Congress strains to seek decorum for president’s State of the Union
On the eve of President Obama’s State of the Union, civility is en vogue in Washington and no one wants to be caught not minding their manners — especially after two recent joint sessions of Congress yielded memorable breaches of decorum.
In advance of last week’s vote to repeal the healthcare overhaul, House Republican leaders signaled that the rhetoric should be taken down a notch. Democrats, meanwhile, made a show of offering to sit side-by-side with Republicans at Tuesday night’s address.
But even as they smiled graciously, both sides revealed the limited powers of civility and the politics behind politeness. In deference to a political mood subdued by the assassination attempt on Rep. Gabrielle Giffords (D-Ariz.), the tone of the debate last week over repealing the new healthcare law was relatively mild, though neither side inched any closer to common ground.
And while gestures of bipartisanship — such as the calls for lawmakers of different parties to break protocol and sit together for the speech — proved popular in some corners, they were seen as political gamesmanship by others.
“Democrats could not have cared less about civility and bipartisanship during the lame-duck session when they controlled both houses. Now that Republicans have Congress, and they need Republicans, it’s let’s all sing ‘Kumbaya’ together,” said Chris Wilson, a Republican strategist.
Indeed, Democrats have been quicker to embrace the idea of a new seating arrangement, first suggested by Sen. Mark Udall (D-Colo.) and a centrist Democratic group called Third Way.
Nearly 60 members of the House and Senate, most of them Democrats, have signed on to a letter endorsing the mixed seating plan, and many others have announced their plans to pair up. The disparity has some Republicans in demand. Moderate Sen. Susan Collins (R-Maine), has agreed to sit with Democrats.
The arrangement threatens to upend the now predictable choreography of the televised address in the House chamber. With Republicans seated on the right and Democrats on the left, the clear divide provides a compelling visual of the power dynamic in Congress, particularly as one side stays planted firmly in the seats as the other bounces up for a standing ovation.
Obama will look out Tuesday at nearly 100 newly elected Republican members — an electoral accomplishment some Republicans looked forward to showing off.
House Speaker John Boehner (R-Ohio), who as a matter of convention has an assigned seat on the dais, has said members are free to sit wherever they want. Other House leaders appeared to endorse the idea but remained noncommittal about their specific plans.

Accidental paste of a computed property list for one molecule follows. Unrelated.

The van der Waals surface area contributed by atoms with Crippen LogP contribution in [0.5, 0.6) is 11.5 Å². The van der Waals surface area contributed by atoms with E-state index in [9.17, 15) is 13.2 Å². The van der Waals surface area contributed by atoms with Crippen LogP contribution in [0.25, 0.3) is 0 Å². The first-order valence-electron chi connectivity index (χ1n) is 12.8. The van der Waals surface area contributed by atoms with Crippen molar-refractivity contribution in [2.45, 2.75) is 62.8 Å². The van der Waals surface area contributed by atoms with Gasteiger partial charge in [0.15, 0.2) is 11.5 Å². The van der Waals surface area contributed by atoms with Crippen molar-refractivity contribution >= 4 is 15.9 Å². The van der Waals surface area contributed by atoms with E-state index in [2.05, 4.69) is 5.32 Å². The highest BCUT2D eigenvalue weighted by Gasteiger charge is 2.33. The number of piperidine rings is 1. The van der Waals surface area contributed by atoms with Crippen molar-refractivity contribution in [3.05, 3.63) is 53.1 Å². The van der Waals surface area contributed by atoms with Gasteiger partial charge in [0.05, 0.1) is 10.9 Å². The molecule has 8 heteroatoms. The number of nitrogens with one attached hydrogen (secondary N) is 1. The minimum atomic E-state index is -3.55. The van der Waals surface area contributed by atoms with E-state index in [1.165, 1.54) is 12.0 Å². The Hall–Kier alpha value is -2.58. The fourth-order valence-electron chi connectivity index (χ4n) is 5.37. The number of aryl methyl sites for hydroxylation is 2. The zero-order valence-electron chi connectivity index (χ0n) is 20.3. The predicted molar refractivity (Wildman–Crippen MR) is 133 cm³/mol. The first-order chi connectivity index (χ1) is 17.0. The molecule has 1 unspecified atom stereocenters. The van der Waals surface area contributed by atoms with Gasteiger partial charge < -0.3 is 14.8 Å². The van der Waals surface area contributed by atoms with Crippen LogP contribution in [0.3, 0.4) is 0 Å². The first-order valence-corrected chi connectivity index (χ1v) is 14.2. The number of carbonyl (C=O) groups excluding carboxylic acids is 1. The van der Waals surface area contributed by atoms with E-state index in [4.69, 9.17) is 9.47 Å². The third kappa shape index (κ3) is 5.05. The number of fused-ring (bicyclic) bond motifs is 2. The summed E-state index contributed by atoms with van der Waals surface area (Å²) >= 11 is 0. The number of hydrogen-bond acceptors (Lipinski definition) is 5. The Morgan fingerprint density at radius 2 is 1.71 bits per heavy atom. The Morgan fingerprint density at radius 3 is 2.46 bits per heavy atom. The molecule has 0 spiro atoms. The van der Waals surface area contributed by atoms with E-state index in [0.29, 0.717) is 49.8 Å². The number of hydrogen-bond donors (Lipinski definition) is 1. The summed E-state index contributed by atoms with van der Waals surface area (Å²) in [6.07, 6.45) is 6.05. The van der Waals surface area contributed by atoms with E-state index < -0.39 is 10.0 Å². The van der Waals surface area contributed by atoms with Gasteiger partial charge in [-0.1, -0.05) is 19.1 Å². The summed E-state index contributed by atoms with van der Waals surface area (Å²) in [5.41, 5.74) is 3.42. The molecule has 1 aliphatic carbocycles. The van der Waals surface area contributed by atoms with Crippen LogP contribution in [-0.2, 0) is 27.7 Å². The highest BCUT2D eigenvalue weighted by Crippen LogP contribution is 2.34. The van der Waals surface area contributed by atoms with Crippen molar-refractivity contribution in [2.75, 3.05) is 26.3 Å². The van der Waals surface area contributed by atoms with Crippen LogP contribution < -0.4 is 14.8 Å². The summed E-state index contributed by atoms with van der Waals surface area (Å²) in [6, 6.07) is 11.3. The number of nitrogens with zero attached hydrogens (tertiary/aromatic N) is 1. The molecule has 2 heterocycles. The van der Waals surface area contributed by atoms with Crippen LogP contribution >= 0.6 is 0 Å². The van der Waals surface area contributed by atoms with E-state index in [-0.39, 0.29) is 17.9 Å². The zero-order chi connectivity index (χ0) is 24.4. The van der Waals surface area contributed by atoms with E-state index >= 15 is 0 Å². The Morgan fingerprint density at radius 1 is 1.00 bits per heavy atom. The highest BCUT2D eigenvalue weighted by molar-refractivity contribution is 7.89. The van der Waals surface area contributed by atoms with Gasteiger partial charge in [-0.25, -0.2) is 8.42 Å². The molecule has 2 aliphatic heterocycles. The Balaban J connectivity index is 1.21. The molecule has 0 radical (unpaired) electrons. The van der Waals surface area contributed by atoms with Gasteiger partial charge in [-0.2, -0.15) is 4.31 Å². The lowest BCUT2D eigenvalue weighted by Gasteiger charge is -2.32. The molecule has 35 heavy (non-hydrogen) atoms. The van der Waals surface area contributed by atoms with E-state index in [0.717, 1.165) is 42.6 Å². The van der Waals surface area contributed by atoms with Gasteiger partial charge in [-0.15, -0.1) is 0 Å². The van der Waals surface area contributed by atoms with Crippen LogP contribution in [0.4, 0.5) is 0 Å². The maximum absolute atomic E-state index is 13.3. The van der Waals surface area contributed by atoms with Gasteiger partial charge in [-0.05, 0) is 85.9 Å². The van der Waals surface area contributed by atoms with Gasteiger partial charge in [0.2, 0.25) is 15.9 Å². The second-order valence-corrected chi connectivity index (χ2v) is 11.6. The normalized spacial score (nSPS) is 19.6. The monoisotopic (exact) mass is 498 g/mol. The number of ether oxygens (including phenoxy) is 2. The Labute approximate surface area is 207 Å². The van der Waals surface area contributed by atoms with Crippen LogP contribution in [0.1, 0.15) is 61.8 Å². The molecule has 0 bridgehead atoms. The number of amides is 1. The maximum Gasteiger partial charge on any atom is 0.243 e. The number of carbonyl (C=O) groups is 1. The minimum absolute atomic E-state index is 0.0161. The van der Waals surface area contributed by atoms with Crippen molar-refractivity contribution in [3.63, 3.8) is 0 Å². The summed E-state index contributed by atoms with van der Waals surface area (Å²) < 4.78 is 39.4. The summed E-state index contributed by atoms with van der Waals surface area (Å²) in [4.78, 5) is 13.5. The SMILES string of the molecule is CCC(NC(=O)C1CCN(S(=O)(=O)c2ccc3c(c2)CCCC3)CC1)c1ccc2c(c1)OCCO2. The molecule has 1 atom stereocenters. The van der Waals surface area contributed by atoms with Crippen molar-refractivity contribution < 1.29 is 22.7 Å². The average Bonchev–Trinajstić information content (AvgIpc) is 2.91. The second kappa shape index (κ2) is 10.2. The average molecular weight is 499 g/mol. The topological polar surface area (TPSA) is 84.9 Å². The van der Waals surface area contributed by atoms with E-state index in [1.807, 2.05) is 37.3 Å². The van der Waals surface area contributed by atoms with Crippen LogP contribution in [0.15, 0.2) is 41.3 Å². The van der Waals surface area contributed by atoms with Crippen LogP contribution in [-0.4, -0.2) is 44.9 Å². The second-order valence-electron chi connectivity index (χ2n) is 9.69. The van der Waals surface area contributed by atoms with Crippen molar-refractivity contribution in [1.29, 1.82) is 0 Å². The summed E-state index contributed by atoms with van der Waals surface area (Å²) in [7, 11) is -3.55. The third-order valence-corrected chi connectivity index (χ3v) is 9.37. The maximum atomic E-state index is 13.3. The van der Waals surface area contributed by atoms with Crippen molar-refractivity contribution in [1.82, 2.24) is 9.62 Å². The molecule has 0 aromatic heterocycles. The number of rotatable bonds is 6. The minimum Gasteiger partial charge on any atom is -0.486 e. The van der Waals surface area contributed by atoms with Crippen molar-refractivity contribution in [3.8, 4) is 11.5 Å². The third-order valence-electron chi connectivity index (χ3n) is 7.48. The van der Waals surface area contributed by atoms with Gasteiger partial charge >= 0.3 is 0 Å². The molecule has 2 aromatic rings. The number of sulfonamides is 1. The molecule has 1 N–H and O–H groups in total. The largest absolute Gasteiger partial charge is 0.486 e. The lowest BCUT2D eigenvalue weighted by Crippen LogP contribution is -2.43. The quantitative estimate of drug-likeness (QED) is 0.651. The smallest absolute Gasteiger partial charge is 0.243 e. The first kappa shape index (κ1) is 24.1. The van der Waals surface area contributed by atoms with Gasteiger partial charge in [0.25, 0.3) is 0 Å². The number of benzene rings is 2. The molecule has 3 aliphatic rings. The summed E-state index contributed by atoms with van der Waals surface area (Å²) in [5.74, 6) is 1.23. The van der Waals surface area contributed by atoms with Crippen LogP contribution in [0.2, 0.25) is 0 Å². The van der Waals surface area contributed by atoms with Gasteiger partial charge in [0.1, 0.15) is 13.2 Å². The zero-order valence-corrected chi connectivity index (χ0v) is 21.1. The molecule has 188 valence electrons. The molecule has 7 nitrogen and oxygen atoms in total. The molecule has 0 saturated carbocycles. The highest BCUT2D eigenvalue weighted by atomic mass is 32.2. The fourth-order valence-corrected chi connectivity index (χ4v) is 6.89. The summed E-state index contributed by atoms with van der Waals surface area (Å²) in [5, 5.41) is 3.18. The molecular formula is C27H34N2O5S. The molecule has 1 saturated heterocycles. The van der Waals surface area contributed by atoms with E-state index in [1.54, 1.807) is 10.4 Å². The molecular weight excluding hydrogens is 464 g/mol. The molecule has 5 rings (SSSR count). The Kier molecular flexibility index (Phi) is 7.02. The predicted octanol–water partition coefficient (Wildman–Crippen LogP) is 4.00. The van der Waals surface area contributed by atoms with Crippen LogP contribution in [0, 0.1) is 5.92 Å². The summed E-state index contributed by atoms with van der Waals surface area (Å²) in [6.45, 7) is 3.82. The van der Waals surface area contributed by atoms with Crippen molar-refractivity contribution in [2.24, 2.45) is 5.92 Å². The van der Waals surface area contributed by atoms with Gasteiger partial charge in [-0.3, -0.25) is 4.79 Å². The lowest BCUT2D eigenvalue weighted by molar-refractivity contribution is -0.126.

As support for the idea grew, aides took on the role of social secretaries, fretting about the logistical hassle of making sure their bosses weren’t left without a date.
Several freshman Republican members in the House declined to comment on where they would sit, as their aides suggested the notion was mere symbolism.
That is the point, said some advocates of the idea.
“On a political stage as important as the State of the Union address, symbolism has a real impact,” said Sen. Mark Steven Kirk (R-Ill.), who will be sitting with Illinois Democrat Sen. Richard J. Durbin. “Over time, it should have an impact that lasts more than one night.”
Rep. Joe Wilson knows the power of such a stage. The Republican from South Carolina became a national figure — and a fundraising tool for the left and right — after he shouted “You lie!” as the president addressed a joint session of Congress in 2009.
During last year’s address, Supreme Court Justice Samuel A. Alito Jr. was seen on camera mouthing the words “Not true,” while Democrats cheered Obama’s critique of a court decision involving campaign financing.
Republicans have identified another drawback of the annual address: constant cheering by members of the president’s party. But a pep rally is exactly what some viewers want from the primetime political theater, which is one reason the new seating proposal hasn’t won over everybody.
“The State of the Union is a chance for Americans to see what Republicans are standing up for and what Democrats are for, and you can see where the year is going, where the fight will be,” said Colen Lindell, a conservative “tea party” activist in South Carolina. “If everyone is sitting together, you lose that aspect. I know people are trying to be as sensitive as possible and it did get crazy when the healthcare law was passed, with yelling and shouting. But that’s democracy.”
Few expect the careful deference to civility to last long, particularly as the new Congress takes up contentious debates. (Already, Democratic Rep. Steve Cohen of Tennessee has apologized for appearing to equate Republican opposition to the Democratic healthcare law with Nazi propaganda.)
Republicans have many campaign promises to fill before the next presidential election. Democrats will begin the fight to thwart them. So House Majority Leader Eric Cantor (R-Va.) didn’t hold back a dig at a frequent GOP target, Minority Leader Nancy Pelosi (D-San Francisco).
“I would love to have the opportunity for her to engage in some type of working relationship,” he told reporters. “But thus far it seems that she is continuing to drive an ideological agenda, just the same as she did over the last four years.”
Pelosi spokesman Drew Hammill disputed the claim, saying Pelosi meets often with Boehner.
On Friday, Pelosi noted that bipartisan seating wasn’t as novel as some thought. As House speaker at the end of the George W. Bush administration, she often sat next to one prominent Republican during the annual speech.
“I have been sitting next to Vice President [Dick] Cheney for a long time — I want the record to show,” she said.
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